The Velvelettes were a group of sisters and cousins from Kalamazoo, Michigan who, while earning a few minor hits in the 60s, never recorded a full album for Motown or any of its subsidiary labels. The Andantes on the other hand recorded just a handful of songs on their own, but they were heard as the uncredited background singers on hits like Mary Wells “My Guy” and the Four Tops “Baby I Need Your Loving.”

The Female Leads

In addition to the girl groups, Motown also had quite the lineup of female solo artists. Mary Wells was Motown’s first big solo female star. But when she left the label in 1964, after earning less money than expected from her big hit “My Guy” (a common complaint about Berry Gordy’s business practices), it left a gap. Kim Weston and Tammi Terrell each had some success, mostly when paired with Marvin Gaye, but it was Diana Ross eventually took over the role of Motown’s solo star. However, other lesser known solo female singers have been championed by Motown over the years as well, including Mable John, Carolyn Crawford, Brenda Holloway, and Chris Clark.

Mable John was the first female singer to record with Motown, and the older sister to rock and roll star Little Willie John. She was being groomed by Gordy as an artist before Motown was even founded: he helped her open for Billie Holiday in Detroit in the mid 50s. But her first single for Tamla, “Who Wouldn’t Love A Man Like That,” was a flop. Four years later in 1963, Motown gave John another shot at recording the song, this time with a precocious 13-year-old Little Stevie Wonder producing.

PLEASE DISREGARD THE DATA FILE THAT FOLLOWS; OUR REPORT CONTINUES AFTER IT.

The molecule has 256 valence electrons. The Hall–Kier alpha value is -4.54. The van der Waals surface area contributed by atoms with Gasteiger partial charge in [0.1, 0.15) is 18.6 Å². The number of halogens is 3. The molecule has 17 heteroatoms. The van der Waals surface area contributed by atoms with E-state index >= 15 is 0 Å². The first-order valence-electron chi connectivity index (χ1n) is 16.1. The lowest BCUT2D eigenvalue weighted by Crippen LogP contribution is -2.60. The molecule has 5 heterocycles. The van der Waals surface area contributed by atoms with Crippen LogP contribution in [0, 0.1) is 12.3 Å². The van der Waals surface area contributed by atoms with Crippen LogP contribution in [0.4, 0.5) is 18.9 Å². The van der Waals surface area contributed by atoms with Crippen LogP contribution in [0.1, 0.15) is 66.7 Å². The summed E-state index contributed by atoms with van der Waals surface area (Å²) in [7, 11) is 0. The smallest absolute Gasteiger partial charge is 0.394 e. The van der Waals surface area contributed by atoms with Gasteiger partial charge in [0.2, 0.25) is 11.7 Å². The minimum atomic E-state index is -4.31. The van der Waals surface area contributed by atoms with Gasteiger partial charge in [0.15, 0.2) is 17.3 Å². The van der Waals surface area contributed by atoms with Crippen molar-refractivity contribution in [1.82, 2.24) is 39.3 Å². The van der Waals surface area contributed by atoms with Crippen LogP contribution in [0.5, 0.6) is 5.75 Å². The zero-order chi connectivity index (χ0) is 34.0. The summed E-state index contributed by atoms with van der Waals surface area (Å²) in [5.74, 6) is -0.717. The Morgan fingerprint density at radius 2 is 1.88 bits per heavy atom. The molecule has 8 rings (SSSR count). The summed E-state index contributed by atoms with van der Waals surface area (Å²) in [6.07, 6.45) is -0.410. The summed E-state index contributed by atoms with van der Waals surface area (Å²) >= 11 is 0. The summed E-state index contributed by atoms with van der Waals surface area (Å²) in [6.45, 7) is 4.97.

Carolyn Crawford joined the label as a teenager after winning a radio talent contest. She had a minor national hit in 1965 with “My Smile Is Just A Frown (Turned Upside Down),” a song co-written by Smokey Robinson.

Brenda Holloway came as close to the limelight as any of the also-rans in Motown’s history.  She was Motown’s first big find out in their West Coast offices in Los Angeles. Admired by the Motown elite as much for her looks as for her voice, Holloway scored a number of minor hits in the mid-1960s, before leaving show business out of frustration at the age of 22. She’s remembered mostly today for co-writing and performing the “You Make Me So Very Happy,” which the jazz-rock group Blood, Sweat, and Tears turned into a Gold record in 1969. Her biggest hit, which is somewhat memorable today, was almost ignored by Gordy, because he generally hated songs with a ¾ waltz time signature. But the song “Every Little Bit Hurts” became a top 40 single, and remained on the charts for 10 weeks in 1964.